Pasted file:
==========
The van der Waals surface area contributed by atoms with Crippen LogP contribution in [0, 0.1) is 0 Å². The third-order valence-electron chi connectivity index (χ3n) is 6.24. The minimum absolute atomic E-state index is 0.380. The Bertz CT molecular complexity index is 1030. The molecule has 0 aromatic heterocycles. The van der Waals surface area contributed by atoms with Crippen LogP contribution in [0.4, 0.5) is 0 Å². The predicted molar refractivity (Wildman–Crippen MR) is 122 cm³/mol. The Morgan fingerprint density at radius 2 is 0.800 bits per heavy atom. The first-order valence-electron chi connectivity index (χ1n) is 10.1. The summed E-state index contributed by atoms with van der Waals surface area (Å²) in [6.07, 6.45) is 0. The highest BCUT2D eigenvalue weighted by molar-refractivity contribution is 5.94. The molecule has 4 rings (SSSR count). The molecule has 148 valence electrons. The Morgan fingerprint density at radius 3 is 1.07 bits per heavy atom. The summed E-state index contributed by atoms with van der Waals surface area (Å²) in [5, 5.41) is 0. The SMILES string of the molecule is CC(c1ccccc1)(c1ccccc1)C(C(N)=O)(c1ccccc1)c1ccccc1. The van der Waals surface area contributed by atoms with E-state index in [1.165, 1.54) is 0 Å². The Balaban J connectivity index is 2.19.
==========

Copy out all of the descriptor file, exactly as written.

The van der Waals surface area contributed by atoms with Crippen LogP contribution in [0, 0.1) is 0 Å². The third-order valence-electron chi connectivity index (χ3n) is 6.24. The minimum absolute atomic E-state index is 0.380. The Bertz CT molecular complexity index is 1030. The molecule has 0 aromatic heterocycles. The van der Waals surface area contributed by atoms with Crippen LogP contribution in [0.4, 0.5) is 0 Å². The predicted molar refractivity (Wildman–Crippen MR) is 122 cm³/mol. The Morgan fingerprint density at radius 2 is 0.800 bits per heavy atom. The first-order valence-electron chi connectivity index (χ1n) is 10.1. The summed E-state index contributed by atoms with van der Waals surface area (Å²) in [6.07, 6.45) is 0. The highest BCUT2D eigenvalue weighted by molar-refractivity contribution is 5.94. The molecule has 4 rings (SSSR count). The molecule has 148 valence electrons. The Morgan fingerprint density at radius 3 is 1.07 bits per heavy atom. The summed E-state index contributed by atoms with van der Waals surface area (Å²) in [5, 5.41) is 0. The SMILES string of the molecule is CC(c1ccccc1)(c1ccccc1)C(C(N)=O)(c1ccccc1)c1ccccc1. The van der Waals surface area contributed by atoms with E-state index in [1.165, 1.54) is 0 Å². The Balaban J connectivity index is 2.19.